What was the cause of the Metrolink Accident and could it have been avoided?

Read the Metrolink case study below as well as the Reuters article on train safety rules: Buffett May Benefit as Train Lobby Bids to Weaken Safety Rule.
In your post, consider the following questions:
-What was the cause of the Metrolink accident and could it have been avoided?
-Is the high cost of train control justified by the likely safety gains for passengers?
-Is the money spent to regulate railroad safety being spent in the most efficient way to reduce the risks of death and injury in society?
-If you had been a lobbyist wishing to influence safety legislation after the crash, what would your strategy have been?

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Case Study:


Federal regulation of business is a tool used to achieve public goals. It has expanded over time. There have been ups and downs, but the basic direction has been up, with respect to both volume and complexity. Successive efforts of presidents over the past 40 years have not succeeded in slowing the expansion, but have produced needed discipline including centralized reviews, greater transparency, benefit–cost analysis, and deregulation of some industries. The cost of federal regulation to industry and consumers is huge but is offset by many benefits to society as a whole, individuals, companies, and industries.

Good and Evil on the Rails

As a child Robert M. Sanchez counted the cars on passing trains. One day when he was seven he ran to an idling locomotive and the engineer took him into the wondrous machine, let him blow the horn, and, unwittingly, set his course for life. As he grew up he often visited nearby railyards, never losing his fascination with trains.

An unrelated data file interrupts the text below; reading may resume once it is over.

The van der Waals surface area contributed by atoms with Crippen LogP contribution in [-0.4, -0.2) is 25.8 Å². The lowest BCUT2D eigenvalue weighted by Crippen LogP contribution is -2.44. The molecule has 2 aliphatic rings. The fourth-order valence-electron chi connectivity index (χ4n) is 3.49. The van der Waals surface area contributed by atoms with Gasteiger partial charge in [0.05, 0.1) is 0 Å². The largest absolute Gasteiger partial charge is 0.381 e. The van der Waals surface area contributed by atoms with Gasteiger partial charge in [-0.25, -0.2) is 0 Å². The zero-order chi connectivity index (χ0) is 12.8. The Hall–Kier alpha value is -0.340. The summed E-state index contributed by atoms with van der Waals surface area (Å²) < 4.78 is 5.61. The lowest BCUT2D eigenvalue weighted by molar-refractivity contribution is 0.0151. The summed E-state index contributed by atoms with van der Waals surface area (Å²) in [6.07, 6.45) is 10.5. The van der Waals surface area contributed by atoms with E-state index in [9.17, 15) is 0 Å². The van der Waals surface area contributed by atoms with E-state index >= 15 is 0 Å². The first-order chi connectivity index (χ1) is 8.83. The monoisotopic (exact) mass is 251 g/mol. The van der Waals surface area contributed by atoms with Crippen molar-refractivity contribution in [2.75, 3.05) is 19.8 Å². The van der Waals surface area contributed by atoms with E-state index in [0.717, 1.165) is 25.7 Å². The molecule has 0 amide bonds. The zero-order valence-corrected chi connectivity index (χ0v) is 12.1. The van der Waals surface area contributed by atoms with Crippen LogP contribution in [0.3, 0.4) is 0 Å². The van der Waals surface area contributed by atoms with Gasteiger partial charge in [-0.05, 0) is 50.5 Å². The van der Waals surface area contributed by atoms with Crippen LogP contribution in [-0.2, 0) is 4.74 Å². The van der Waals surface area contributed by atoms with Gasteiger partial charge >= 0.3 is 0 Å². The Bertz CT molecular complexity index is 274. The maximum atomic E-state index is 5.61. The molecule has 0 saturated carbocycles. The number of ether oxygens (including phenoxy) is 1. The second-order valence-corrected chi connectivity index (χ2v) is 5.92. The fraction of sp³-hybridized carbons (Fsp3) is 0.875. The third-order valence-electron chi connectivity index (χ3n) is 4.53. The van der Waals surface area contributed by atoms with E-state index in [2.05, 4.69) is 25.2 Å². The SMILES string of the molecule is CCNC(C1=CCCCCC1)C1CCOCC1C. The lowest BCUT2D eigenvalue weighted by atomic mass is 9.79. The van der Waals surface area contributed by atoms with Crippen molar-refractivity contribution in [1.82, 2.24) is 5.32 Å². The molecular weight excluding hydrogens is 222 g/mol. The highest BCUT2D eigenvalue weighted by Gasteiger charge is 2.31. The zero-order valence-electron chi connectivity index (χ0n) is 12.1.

After high school he drove Greyhound buses for a time and then found work with Union Pacific on a maintenance crew. After several years he worked his way up, fulfilling his dream of becoming an engineer. Soon Amtrak hired him. He and his partner, a waiter, bought a home near Los Angeles. Neighbors described Sanchez as relentlessly cheerful, buoyant, and passionate about trains. Yet trouble was there too. He was caught shoplifting at Costco, pleaded guilty, and served 90 days in jail on weekends. He argued with his partner and suggested they break up. On February 14, 2003, his partner hung himself in their garage, leaving a note that read: “Rob, Happy Valentine’s Day. I love you.”1

Two years later Sanchez became an engineer for Metrolink, a commuter rail system crossing six Southern California counties. Metrolink carries about 40,000 passengers a day on a busy 388-mile track network shared with freight traffic. He loved his job though he worked a tiring split shift. Soon he bought a modest suburban house where he lived with four miniature greyhounds. Again, neighbors described him as cheerful, spirited, and exhilarated by railroading, but some saw him as a recluse who kept to himself and avoided revealing his past. He abided with a dirt yard that stood out in a neighborhood of tended landscapes.2

Although friends said Sanchez found joy in his work, there were a few difficulties. He received five informal discipline letters for absences and failure to follow rules. Twice he was counseled orally about use of his cell phone while on duty. In July 2008 a suicidal man sidestepped a crossing arm and ran in front of the train he was operating. Under Metrolink’s policy he took some days off before returning to work, but, according to his family, he was forced to go back before his emotional recovery was complete.3

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